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Quantum Mechanics and Experience

Quantum Mechanics and Experience [Format Kindle]

David Z Albert

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Descriptions du produit

Présentation de l'éditeur

The more science tells us about the world, the stranger it looks. Ever since physics first penetrated the atom, early in this century, what it found there has stood as a radical and unanswered challenge to many of our most cherished conceptions of nature. It has literally been called into question since then whether or not there are always objective matters of fact about the whereabouts of subatomic particles, or about the locations of tables and chairs, or even about the very contents of our thoughts. A new kind of uncertainty has become a principle of science.

This book is an original and provocative investigation of that challenge, as well as a novel attempt at writing about science in a style that is simultaneously elementary and deep. It is a lucid and self-contained introduction to the foundations of quantum mechanics, accessible to anyone with a high school mathematics education, and at the same time a rigorous discussion of the most important recent advances in our understanding of that subject, some of which are due to the author himself.

Détails sur le produit

  • Format : Format Kindle
  • Taille du fichier : 2407 KB
  • Nombre de pages de l'édition imprimée : 222 pages
  • Editeur : Harvard University Press (25 janvier 1993)
  • Vendu par : Amazon Media EU S.à r.l.
  • Langue : Anglais
  • ASIN: B00A7LH3LQ
  • Synthèse vocale : Activée
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Commentaires client les plus utiles sur (beta) 3.3 étoiles sur 5  29 commentaires
44 internautes sur 46 ont trouvé ce commentaire utile 
5.0 étoiles sur 5 Absolutely worth the effort 22 janvier 2004
Par lo3 - Publié sur
This book was a revelation to me. It covers exactly the middle-ground I was looking for, between no-math lay books and dense PhD-level math texts.
It's a book for someone looking to take the next step, once you've understood enough of basic QM on the lay level to start asking deeper philosophical questions. The author's approach is unique in asking these philosophical questions about this utterly strange QM world, but yet doing it in a way that is formal enough to be credible, as opposed to many fuzzy lay texts that leave you in a rather more than less confused state.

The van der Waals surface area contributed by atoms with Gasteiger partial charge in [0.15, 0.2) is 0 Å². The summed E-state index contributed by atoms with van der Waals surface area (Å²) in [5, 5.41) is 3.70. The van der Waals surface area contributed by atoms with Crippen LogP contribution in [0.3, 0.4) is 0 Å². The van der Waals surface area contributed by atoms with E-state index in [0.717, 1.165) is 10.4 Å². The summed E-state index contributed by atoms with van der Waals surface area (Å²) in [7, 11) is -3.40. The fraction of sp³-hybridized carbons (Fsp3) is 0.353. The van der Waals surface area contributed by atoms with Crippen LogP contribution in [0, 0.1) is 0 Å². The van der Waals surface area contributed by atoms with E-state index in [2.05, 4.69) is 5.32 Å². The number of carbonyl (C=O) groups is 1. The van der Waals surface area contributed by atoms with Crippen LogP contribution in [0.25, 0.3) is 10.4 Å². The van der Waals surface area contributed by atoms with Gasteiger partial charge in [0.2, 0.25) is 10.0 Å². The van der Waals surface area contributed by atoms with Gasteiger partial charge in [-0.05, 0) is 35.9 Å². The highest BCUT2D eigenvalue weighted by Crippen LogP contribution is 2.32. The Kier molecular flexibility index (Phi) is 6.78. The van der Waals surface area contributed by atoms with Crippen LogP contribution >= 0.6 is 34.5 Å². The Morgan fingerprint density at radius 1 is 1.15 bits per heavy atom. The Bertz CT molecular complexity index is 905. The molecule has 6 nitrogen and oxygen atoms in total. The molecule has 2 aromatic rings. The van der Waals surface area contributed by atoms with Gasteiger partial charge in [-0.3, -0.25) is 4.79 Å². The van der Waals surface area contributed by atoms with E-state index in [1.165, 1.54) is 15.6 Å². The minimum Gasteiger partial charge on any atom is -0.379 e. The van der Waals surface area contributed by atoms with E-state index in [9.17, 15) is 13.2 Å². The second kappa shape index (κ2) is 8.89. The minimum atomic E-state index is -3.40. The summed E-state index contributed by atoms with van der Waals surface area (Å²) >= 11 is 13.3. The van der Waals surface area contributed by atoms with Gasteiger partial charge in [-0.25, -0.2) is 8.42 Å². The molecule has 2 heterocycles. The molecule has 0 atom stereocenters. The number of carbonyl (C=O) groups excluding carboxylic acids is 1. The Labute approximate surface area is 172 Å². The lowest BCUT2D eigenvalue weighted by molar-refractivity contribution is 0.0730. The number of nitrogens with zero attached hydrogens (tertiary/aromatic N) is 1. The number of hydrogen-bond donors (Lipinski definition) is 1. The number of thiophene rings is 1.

Mind you, despite the first innocent-looking impression, it is not an easy read. But then the really interesting books seldom are. I read it once, then I studied it again, taking notes. But at that point I got rewarded by insights unavailable elsewhere.
As to the tone of the author, it is indeed unusual, but I personally like it. The parentheses, repetitions and footnotes other reviewers complained about actually helped me a lot, by providing multiple angles on difficult concepts constantly. I'd welcome more books written in this style. Also the math-level in the book is certainly within reach of most people, if you are willing to learn while reading the book. I have no significant math background myself and yet could understand almost everything.
35 internautes sur 37 ont trouvé ce commentaire utile 
4.0 étoiles sur 5 Professor David Albert does not promote the occult 16 novembre 2005
Par Cascio Marianna - Publié sur
A previous reviewer expressed her dismay that Professor Albert has appeared in a "cult promotional video" called "What the Bleep Do We Know". I recommend that those concerned or interested by this claim do a search in the Wikipedia for the title of the film, and then search within that page for the phrase "David Albert". Within the paragraph containing his name is a link to an article in the on-line edition of Popular Science Magazine which explains that Prof. Albert does *NOT* and did *NOT* support the views of the filmmakers: the statements he made in his interview for the film were edited and cut such that he appears to support their ideas, when he actually considers them to be nonsense.

I have read this wonderful book by Prof. Albert. I give it four stars instead of five because of the writing style: while said style is occasionally refreshing, it can sometimes be a hindrance to the reader's understanding of the ideas presented by the good professor.